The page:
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Fraser
2007-Feb-07, 01:54 AM
One of the great outstanding questions in science is known as the "theory of everything". What underlying laws of physics explain the forces we see in nature? ...

Read the full blog entry (http://www.universetoday.com/2007/02/06/heres-a-way-to-look-for-extra-dimensions/)

trinitree88
2007-Feb-07, 11:47 PM
Fraser. Of course there is at least one unified theory curled up inside the Standard Model of particle physics that has made predictions of physical effects seen at six separate major independent labs, peer reviewed and published a few dozen times....without invoking either DM, DE, strings, phlogiston, caloric or polywater. All options ought to be considered.

John Mendenhall
2007-Feb-08, 08:23 PM
Fraser. Of course there is at least one unified theory curled up inside the Standard Model of particle physics that has made predictions of physical effects seen at six separate major independent labs, peer reviewed and published a few dozen times....without invoking either DM, DE, strings, phlogiston, caloric or polywater. All options ought to be considered.

What?

Thanks, J.M.

bigsplit
2007-Feb-10, 10:58 PM
I still do not see anything in their illustration that could possible be another dimension. I keep hearing that they are curled up, or very small. This does not qualify it for a different dimension. There are 3 spacial dimensions, anything else and we are just fooling ourselves. Why don't they use some other word besides dimensions. Just because it is small or curled up does not mean its an extra dimension, maybe a smaller scale would do. These are serious physicist toiling over such things and it is pure science fiction. x, y and z is all that is needed and all these dimensions are just distractions.

Blob
2007-Feb-13, 03:14 PM
Hum,

General relativity in five dimensions gave theoreticians five additional quantities to manipulate beyond the 10 needed to adequately define the gravitational field. Kaluza and Klein noticed that four of the five extra quantities could be identified with the four components needed to define the electromagnetic field. In fact, to the delight of Kaluza and Klein, these four quantities obeyed the same types of equations as those derived by Maxwell in the late 1800s for electromagnetic radiationl Although this was a promising start, the approach never really caught on and was soon buried by the onrush of theoretical work on the quantum theory of electromagnetic force.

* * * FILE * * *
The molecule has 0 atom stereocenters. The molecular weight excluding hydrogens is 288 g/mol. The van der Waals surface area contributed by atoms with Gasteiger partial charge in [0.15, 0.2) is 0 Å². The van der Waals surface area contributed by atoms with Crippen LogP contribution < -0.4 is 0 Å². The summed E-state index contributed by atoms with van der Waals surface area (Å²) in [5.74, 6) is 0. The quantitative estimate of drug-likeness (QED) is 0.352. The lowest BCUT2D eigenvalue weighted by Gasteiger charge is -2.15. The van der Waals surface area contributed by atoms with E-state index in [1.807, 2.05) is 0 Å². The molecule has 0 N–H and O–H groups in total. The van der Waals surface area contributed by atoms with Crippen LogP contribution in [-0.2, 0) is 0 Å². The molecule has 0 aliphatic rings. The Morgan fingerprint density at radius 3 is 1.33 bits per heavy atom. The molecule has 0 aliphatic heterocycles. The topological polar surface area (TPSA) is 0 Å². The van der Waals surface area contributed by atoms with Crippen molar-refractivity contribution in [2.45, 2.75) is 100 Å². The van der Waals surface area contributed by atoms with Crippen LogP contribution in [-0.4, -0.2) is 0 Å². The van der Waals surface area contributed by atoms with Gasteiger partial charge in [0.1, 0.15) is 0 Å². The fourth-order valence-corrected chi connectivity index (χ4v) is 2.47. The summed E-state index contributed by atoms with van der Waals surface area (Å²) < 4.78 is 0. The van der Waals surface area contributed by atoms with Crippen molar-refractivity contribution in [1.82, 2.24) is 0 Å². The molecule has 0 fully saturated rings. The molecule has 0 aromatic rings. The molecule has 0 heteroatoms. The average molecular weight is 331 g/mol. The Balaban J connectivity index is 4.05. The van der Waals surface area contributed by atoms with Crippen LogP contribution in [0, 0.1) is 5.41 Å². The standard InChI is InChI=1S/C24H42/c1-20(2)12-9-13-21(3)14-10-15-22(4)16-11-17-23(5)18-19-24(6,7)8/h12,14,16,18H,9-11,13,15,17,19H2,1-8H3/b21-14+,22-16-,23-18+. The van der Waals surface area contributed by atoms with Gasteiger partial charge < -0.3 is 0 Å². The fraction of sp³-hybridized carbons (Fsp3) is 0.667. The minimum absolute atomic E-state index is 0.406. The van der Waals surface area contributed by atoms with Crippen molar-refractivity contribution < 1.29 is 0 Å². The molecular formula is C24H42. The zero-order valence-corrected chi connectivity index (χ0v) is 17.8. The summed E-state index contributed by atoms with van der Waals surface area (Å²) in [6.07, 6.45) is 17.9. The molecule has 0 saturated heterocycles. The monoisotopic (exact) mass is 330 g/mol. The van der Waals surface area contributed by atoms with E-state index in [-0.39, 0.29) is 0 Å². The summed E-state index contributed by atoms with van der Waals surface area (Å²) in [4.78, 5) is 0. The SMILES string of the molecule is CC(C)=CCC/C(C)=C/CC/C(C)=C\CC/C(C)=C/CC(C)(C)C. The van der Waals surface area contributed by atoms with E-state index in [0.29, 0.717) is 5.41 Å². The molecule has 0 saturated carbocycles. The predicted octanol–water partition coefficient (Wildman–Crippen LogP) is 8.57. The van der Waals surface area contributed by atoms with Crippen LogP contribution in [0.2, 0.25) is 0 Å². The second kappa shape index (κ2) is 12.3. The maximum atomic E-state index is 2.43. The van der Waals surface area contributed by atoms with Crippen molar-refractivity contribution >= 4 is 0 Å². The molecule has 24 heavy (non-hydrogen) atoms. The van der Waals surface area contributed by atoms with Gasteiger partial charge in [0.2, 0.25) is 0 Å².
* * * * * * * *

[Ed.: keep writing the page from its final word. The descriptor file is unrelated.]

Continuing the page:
Read more (http://www.astronomycafe.net/cosm/dimens.html)


In 1919, Polish mathematician Theodor Kaluza proposed that the existence of a fourth spatial dimension might allow the linking of general relativity and electromagnetic theory.

Read more (http://www.pbs.org/wgbh/nova/elegant/dimensions.html)


Lisa Randall, one of the world's most influential physicists, explains why we need more than three dimensions to understand the cosmos

Read more (http://randall.physics.harvard.edu/RandallCV/Telegraph.pdf) (39kb, PDF)

jamini
2007-Feb-13, 03:22 PM
I still do not see anything in their illustration that could possible be another dimension. I keep hearing that they are curled up, or very small. This does not qualify it for a different dimension. There are 3 spacial dimensions, anything else and we are just fooling ourselves. Why don't they use some other word besides dimensions. Just because it is small or curled up does not mean its an extra dimension, maybe a smaller scale would do. These are serious physicist toiling over such things and it is pure science fiction. x, y and z is all that is needed and all these dimensions are just distractions.
Pure science fiction? You must have a deep intuitive understanding of quantum physics and an explanation for why quantum gravity is so weak compared to the other forces of nature; as well as why no one as of yet has been able to unify the laws of quantim physics with classical physics. Would you be so kind as to educate us?

magma
2007-Feb-13, 05:45 PM
Does an 'anti'-universe qualify as another dimension. ;)

Blob
2007-Feb-13, 09:42 PM
Hum,
in the same way as we can equate an iceberg to a luxury liner.